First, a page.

Zec, K.; Thiebes, S.; Bottek, J.; Siemes, D.; Spangenberg, P.; Trieu, D. V.; Kirstein, N.; Subramaniam, N.; Christ, R.; Klein, D.; Jendrossek, V.; Loose, M.; Wagenlehner, F.; Jablonska, J.; Bracht, T.; Sitek, B.; Budeus, B.; Klein-Hitpass, L.; Theegarten, D.; Shevchuk, O.; Engel, D. R.

2023 Front. Immunol.

Introduction: Streptococcus pneumoniae is one of the main causes of community-acquired infections in the lung alveoli in children and the elderly. Alveolar macrophages (AM) patrol alveoli in homeostasis and under infectious conditions. However, the molecular adaptations of AM upon infections with Streptococcus pneumoniae are incompletely resolved.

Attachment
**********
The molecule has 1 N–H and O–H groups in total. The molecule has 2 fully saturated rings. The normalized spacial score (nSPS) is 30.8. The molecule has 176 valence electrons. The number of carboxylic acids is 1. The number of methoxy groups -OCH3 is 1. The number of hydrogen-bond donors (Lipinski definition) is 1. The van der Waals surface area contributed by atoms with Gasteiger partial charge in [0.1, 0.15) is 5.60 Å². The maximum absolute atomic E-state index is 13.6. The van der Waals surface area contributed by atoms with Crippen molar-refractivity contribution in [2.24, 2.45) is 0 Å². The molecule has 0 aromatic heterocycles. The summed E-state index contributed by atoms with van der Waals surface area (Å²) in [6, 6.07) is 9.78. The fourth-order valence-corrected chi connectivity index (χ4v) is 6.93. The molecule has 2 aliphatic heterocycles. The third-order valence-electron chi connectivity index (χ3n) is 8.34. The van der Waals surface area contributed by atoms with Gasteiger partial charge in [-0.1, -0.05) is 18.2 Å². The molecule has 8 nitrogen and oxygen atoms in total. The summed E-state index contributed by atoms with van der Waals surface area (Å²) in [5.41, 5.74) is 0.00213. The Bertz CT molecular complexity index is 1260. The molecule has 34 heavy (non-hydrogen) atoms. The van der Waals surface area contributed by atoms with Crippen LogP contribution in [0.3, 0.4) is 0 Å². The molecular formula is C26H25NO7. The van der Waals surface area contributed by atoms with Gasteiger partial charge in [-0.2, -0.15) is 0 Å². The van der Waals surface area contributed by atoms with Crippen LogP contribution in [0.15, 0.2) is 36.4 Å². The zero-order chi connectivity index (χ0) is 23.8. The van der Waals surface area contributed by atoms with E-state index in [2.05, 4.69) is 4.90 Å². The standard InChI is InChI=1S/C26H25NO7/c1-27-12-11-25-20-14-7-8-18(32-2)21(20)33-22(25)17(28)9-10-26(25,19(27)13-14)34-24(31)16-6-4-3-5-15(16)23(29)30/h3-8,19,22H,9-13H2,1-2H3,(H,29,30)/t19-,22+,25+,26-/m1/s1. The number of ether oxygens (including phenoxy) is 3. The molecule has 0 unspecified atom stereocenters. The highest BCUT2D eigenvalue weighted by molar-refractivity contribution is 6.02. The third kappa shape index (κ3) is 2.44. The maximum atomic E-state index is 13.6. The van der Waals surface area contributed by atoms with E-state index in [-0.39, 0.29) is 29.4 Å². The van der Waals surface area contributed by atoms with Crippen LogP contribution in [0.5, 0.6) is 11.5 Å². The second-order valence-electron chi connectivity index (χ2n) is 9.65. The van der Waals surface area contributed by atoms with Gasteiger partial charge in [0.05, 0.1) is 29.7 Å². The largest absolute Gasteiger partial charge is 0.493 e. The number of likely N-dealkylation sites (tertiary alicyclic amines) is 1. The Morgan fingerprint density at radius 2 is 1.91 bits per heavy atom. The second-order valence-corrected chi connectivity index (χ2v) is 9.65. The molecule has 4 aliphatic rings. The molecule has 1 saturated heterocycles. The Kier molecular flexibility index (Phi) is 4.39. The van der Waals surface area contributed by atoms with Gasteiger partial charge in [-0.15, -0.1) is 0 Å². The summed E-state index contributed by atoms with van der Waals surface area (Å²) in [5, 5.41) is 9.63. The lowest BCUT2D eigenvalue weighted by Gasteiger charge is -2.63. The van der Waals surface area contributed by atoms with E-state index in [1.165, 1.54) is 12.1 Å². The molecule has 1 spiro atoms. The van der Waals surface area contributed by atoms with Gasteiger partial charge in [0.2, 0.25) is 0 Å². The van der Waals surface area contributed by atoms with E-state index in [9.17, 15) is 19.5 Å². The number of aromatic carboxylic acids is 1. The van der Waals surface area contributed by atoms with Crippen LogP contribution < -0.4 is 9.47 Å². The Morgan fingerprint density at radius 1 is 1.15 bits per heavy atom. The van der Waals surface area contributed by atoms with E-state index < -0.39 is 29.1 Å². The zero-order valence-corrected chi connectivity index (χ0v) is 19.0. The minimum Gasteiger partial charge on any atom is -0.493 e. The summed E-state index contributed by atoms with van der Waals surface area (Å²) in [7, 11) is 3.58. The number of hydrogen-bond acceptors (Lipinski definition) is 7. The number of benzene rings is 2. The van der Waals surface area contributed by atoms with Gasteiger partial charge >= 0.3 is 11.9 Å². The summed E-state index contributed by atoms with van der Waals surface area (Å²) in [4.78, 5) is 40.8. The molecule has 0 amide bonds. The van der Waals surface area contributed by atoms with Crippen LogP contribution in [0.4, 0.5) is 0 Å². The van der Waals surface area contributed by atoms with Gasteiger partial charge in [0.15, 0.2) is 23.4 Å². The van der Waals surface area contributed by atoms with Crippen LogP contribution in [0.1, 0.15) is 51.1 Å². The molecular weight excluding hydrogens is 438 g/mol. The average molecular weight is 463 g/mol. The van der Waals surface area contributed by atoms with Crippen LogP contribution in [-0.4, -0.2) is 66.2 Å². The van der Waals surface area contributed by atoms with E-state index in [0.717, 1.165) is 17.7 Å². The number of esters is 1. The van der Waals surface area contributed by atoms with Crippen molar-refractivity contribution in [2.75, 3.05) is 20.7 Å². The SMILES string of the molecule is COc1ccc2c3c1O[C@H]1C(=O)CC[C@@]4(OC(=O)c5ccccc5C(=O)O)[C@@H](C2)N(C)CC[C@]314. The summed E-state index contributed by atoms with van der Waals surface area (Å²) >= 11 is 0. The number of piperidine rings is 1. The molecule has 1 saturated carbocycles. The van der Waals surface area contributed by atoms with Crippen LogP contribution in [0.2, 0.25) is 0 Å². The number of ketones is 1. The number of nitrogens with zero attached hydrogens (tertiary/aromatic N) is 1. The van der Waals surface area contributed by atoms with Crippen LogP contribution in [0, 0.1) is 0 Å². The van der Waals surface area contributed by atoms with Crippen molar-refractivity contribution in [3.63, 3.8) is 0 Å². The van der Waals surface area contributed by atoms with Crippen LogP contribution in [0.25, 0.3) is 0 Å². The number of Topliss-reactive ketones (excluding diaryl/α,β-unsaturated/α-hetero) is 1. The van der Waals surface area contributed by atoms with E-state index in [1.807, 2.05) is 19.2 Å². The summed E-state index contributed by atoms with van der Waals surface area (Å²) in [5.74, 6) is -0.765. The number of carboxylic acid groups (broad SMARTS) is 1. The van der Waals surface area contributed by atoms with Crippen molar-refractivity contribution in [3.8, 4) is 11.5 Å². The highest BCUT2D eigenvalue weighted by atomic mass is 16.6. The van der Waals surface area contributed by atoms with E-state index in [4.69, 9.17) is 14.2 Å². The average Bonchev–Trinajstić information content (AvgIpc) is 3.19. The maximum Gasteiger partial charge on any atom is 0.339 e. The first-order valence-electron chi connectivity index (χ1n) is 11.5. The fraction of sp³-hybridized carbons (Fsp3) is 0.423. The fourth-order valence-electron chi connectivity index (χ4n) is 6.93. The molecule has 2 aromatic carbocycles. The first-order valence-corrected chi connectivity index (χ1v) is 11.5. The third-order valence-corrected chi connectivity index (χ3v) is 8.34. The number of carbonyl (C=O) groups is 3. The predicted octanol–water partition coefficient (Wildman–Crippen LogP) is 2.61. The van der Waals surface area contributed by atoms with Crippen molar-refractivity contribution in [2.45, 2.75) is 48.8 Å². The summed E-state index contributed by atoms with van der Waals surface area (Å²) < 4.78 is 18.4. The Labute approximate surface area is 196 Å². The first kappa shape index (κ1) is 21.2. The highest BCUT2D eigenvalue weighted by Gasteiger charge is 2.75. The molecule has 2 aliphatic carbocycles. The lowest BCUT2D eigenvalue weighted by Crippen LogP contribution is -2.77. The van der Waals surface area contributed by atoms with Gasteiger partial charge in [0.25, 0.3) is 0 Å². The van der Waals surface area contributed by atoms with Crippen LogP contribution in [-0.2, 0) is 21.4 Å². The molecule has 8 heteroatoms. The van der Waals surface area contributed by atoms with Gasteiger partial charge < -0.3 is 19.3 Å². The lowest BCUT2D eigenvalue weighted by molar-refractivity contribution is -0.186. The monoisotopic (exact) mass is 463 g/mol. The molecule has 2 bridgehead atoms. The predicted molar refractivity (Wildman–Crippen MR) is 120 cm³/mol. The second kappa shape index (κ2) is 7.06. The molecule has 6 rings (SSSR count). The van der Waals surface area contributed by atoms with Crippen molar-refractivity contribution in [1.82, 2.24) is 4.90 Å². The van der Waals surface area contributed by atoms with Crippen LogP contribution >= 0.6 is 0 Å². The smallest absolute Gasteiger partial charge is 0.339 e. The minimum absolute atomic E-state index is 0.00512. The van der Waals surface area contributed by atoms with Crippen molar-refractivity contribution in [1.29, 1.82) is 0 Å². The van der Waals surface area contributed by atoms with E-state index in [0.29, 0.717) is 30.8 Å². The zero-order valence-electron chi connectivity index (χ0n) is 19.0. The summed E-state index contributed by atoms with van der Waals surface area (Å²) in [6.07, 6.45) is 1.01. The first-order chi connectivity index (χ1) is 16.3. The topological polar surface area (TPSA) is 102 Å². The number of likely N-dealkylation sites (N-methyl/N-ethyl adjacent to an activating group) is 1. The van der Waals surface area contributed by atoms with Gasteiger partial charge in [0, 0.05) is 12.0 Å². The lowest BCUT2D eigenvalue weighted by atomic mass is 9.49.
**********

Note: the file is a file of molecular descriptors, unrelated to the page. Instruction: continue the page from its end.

Methods: We used a comparative transcriptomic and proteomic approach to provide novel insights into the cellular mechanism that changes the molecular signature of AM during lung infections. Using a tandem mass spectrometry approach to murine cell-sorted AM, we revealed significant proteomic changes upon lung infection with Streptococcus pneumoniae.

Results: AM showed a strong neutrophil-associated proteomic signature, such as expression of CD11b, MPO, neutrophil gelatinases, and elastases, which was associated with phagocytosis of recruited neutrophils. Transcriptomic analysis indicated intrinsic expression of CD11b by AM. Moreover, comparative transcriptomic and proteomic profiling identified CD11b as the central molecular hub in AM, which influenced neutrophil recruitment, activation, and migration.

Discussion: In conclusion, our study provides novel insights into the intrinsic molecular adaptations of AM upon lung infection with Streptococcus pneumoniae and reveals profound alterations critical for effective antimicrobial immunity.